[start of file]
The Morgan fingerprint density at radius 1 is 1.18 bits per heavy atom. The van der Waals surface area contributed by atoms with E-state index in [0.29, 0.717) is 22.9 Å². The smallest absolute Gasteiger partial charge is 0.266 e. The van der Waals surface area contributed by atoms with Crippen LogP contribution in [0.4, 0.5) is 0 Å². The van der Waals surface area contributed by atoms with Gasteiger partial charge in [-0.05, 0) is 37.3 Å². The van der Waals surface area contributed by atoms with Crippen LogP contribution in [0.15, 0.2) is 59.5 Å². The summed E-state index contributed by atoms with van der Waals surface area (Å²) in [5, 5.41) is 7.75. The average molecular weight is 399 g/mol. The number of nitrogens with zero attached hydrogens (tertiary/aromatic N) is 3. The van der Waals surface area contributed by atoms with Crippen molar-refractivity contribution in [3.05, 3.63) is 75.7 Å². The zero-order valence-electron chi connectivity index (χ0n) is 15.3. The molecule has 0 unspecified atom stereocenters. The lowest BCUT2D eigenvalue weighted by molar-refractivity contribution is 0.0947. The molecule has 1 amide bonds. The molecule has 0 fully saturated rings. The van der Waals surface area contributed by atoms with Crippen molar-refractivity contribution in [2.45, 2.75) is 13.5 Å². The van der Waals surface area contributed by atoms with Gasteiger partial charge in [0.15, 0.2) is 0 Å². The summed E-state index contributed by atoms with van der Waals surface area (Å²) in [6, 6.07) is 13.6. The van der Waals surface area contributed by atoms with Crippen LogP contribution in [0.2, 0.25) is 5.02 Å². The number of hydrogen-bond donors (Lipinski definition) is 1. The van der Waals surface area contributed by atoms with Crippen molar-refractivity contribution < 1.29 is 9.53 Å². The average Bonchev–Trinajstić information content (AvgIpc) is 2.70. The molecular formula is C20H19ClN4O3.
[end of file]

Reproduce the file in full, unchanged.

The Morgan fingerprint density at radius 1 is 1.18 bits per heavy atom. The van der Waals surface area contributed by atoms with E-state index in [0.29, 0.717) is 22.9 Å². The smallest absolute Gasteiger partial charge is 0.266 e. The van der Waals surface area contributed by atoms with Crippen LogP contribution in [0.4, 0.5) is 0 Å². The van der Waals surface area contributed by atoms with Gasteiger partial charge in [-0.05, 0) is 37.3 Å². The van der Waals surface area contributed by atoms with Crippen LogP contribution in [0.15, 0.2) is 59.5 Å². The summed E-state index contributed by atoms with van der Waals surface area (Å²) in [5, 5.41) is 7.75. The average molecular weight is 399 g/mol. The number of nitrogens with zero attached hydrogens (tertiary/aromatic N) is 3. The van der Waals surface area contributed by atoms with Crippen molar-refractivity contribution in [3.05, 3.63) is 75.7 Å². The zero-order valence-electron chi connectivity index (χ0n) is 15.3. The molecule has 0 unspecified atom stereocenters. The lowest BCUT2D eigenvalue weighted by molar-refractivity contribution is 0.0947. The molecule has 1 amide bonds. The molecule has 0 fully saturated rings. The van der Waals surface area contributed by atoms with Crippen molar-refractivity contribution in [2.45, 2.75) is 13.5 Å². The van der Waals surface area contributed by atoms with Gasteiger partial charge in [0.15, 0.2) is 0 Å². The summed E-state index contributed by atoms with van der Waals surface area (Å²) in [6, 6.07) is 13.6. The van der Waals surface area contributed by atoms with Crippen LogP contribution in [0.2, 0.25) is 5.02 Å². The number of hydrogen-bond donors (Lipinski definition) is 1. The van der Waals surface area contributed by atoms with Crippen molar-refractivity contribution < 1.29 is 9.53 Å². The average Bonchev–Trinajstić information content (AvgIpc) is 2.70. The molecular formula is C20H19ClN4O3.